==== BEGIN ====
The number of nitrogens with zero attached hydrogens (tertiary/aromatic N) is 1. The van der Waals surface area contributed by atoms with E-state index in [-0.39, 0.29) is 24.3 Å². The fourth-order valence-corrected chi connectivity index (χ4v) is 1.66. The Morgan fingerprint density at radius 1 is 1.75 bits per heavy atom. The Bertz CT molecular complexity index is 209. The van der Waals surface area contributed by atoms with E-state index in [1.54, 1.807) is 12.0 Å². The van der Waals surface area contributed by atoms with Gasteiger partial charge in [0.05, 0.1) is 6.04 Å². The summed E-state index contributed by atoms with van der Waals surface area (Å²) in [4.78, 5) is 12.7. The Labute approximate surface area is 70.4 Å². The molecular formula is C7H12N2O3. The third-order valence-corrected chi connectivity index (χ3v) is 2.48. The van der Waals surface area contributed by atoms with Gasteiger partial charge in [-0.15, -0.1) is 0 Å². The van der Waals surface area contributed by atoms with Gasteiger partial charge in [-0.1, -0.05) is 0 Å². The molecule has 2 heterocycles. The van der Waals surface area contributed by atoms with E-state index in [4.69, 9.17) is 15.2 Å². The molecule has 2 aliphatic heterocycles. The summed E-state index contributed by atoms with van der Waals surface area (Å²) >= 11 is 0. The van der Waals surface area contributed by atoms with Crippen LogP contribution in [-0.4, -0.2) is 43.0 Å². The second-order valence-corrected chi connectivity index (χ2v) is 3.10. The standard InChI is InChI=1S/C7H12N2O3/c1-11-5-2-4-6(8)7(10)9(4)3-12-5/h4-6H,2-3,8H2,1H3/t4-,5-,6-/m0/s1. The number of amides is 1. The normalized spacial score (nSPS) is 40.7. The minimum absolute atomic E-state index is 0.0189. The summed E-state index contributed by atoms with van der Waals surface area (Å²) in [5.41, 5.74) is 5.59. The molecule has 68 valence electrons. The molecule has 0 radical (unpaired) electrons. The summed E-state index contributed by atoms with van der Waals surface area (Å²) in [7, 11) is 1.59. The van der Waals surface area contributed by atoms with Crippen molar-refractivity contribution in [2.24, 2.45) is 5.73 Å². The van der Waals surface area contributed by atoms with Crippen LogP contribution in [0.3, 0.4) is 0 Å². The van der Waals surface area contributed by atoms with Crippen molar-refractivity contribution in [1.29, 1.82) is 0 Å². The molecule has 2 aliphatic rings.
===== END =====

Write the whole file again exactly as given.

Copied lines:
The number of nitrogens with zero attached hydrogens (tertiary/aromatic N) is 1. The van der Waals surface area contributed by atoms with E-state index in [-0.39, 0.29) is 24.3 Å². The fourth-order valence-corrected chi connectivity index (χ4v) is 1.66. The Morgan fingerprint density at radius 1 is 1.75 bits per heavy atom. The Bertz CT molecular complexity index is 209. The van der Waals surface area contributed by atoms with E-state index in [1.54, 1.807) is 12.0 Å². The van der Waals surface area contributed by atoms with Gasteiger partial charge in [0.05, 0.1) is 6.04 Å². The summed E-state index contributed by atoms with van der Waals surface area (Å²) in [4.78, 5) is 12.7. The Labute approximate surface area is 70.4 Å². The molecular formula is C7H12N2O3. The third-order valence-corrected chi connectivity index (χ3v) is 2.48. The van der Waals surface area contributed by atoms with Gasteiger partial charge in [-0.15, -0.1) is 0 Å². The van der Waals surface area contributed by atoms with Gasteiger partial charge in [-0.1, -0.05) is 0 Å². The molecule has 2 heterocycles. The van der Waals surface area contributed by atoms with E-state index in [4.69, 9.17) is 15.2 Å². The molecule has 2 aliphatic heterocycles. The summed E-state index contributed by atoms with van der Waals surface area (Å²) >= 11 is 0. The van der Waals surface area contributed by atoms with Crippen LogP contribution in [-0.4, -0.2) is 43.0 Å². The second-order valence-corrected chi connectivity index (χ2v) is 3.10. The standard InChI is InChI=1S/C7H12N2O3/c1-11-5-2-4-6(8)7(10)9(4)3-12-5/h4-6H,2-3,8H2,1H3/t4-,5-,6-/m0/s1. The number of amides is 1. The normalized spacial score (nSPS) is 40.7. The minimum absolute atomic E-state index is 0.0189. The summed E-state index contributed by atoms with van der Waals surface area (Å²) in [5.41, 5.74) is 5.59. The molecule has 68 valence electrons. The molecule has 0 radical (unpaired) electrons. The summed E-state index contributed by atoms with van der Waals surface area (Å²) in [7, 11) is 1.59. The van der Waals surface area contributed by atoms with Crippen molar-refractivity contribution in [2.24, 2.45) is 5.73 Å². The van der Waals surface area contributed by atoms with Crippen LogP contribution in [0.3, 0.4) is 0 Å². The van der Waals surface area contributed by atoms with Crippen molar-refractivity contribution in [1.29, 1.82) is 0 Å². The molecule has 2 aliphatic rings.